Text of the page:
• The opening of a safe deposit box belonging to a customer of Harrods Bank, being a person Fayed was known to have an interest in
• The DTI’s conclusion that he lied to the Monopolies and Mergers Commission in its investigation of the take-over of Harrods
• His bribe to a member of parliament to facilitate his getting citizenship
• His subsequent admission of that bribe to embarrass the MP when he failed to deliver it
• His apparent almost daily handling of very large sums of cash which get handed out to people
• His loss of an Employment Tribunal case taken by the former Fulham Manager in Fulham Football Club (1987) Ltd V Jean Tigana. (£3m award against Al Fayed)
• Diana’s Bodyguard Trevor Rees-Jones V Al Fayed (County Court 2000, Breach of Contract).

The main source for much of the above is Tom Bauer’s book “Fayed”, which itself has very detailed sources. Bauer is very careful in what he says, and no one has successfully sued Bauer for libel, despite frequent threats to do so. So no doubting the quality of the entries on the Toxic Blacklist then!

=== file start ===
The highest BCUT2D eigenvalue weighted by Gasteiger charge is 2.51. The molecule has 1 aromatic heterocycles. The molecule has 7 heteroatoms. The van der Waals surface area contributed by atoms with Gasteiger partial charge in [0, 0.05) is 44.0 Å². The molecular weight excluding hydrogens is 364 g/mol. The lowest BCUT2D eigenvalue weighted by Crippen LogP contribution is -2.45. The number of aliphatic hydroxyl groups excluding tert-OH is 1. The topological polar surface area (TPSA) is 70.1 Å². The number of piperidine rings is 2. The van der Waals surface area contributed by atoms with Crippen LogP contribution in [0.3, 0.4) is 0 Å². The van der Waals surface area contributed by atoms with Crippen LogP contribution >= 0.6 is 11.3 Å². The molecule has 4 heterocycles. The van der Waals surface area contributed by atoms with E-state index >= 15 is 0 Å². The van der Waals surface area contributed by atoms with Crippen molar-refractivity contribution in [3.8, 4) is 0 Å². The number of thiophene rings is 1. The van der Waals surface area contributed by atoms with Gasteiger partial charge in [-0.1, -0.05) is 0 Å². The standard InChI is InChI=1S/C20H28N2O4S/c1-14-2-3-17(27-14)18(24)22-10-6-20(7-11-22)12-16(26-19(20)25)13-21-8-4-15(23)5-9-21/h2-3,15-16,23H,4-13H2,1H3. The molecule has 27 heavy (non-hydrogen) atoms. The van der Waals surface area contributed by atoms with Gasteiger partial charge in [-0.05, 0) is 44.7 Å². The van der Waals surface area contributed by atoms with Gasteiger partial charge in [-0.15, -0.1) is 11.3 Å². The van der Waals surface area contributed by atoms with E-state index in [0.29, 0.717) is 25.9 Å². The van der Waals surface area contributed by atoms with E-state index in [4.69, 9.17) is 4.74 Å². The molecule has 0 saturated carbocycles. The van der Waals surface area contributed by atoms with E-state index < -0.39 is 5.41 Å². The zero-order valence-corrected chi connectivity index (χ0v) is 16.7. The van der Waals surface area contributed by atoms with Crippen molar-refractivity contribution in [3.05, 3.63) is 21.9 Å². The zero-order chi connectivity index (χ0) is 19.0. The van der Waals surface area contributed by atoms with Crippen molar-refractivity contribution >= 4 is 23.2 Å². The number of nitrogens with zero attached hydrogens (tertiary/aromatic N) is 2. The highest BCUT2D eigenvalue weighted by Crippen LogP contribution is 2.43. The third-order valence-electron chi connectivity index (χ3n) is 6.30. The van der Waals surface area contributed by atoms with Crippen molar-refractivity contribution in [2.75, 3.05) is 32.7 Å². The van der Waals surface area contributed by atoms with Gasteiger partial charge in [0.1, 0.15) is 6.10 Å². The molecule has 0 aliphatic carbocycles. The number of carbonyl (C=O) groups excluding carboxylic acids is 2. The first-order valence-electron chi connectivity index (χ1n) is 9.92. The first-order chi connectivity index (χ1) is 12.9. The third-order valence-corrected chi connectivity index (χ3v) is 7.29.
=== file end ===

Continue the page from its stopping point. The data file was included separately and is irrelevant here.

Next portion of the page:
But Kerry Waters, an employment rights expert at Clarions Solicitors, said that the register was potentially “wide open to abuse, with little detail being provided by the Action Against Business Crime Group as to how (or even whether at all) the register will be policed or monitored.” She warned that one “minor blip” on someone’s record “could wreak havoc with their career”.

There is a dilemma here. When firms detect dishonesty it certainly reflects on the employee but it also reflects on the control systems and oversight in the company. For this reason companies rarely prosecute – it exposes weakness in their systems and inadequate management. It is the first principle of Justice that it should be public and open – If companies feel they have been the victims of fraud and dishonesty they should have the courage of their convictions to prosecute with all that entails, including reputational risk.

Otherwise a blacklist is unethical and guaranteed to lead to successful actions for defamation and breach of Data Protection legislation – it is a poltroonerish way of having your cake and eating it? So this Toxic Blacklist is a clear breach of the rules of natural justice and the Human Rights, can be negated by requests under the Data Protection Act to remove individual subject data and is a ready made grudge weapon for every inept and incompetent employer who does not follow due process and ACAS guidelines and has grudges against employees including whistleblowers who are protected by statute.

So what is the sound of sharpening wood and laughter your hear in the background? Why it is the lawyers of Britain sharpening their pencils and laughing their heads off that the National Staff Dismissal Register (NSDR) has made proving malice and seeking damages so easy! I predict writs at dawn!
David Caldwell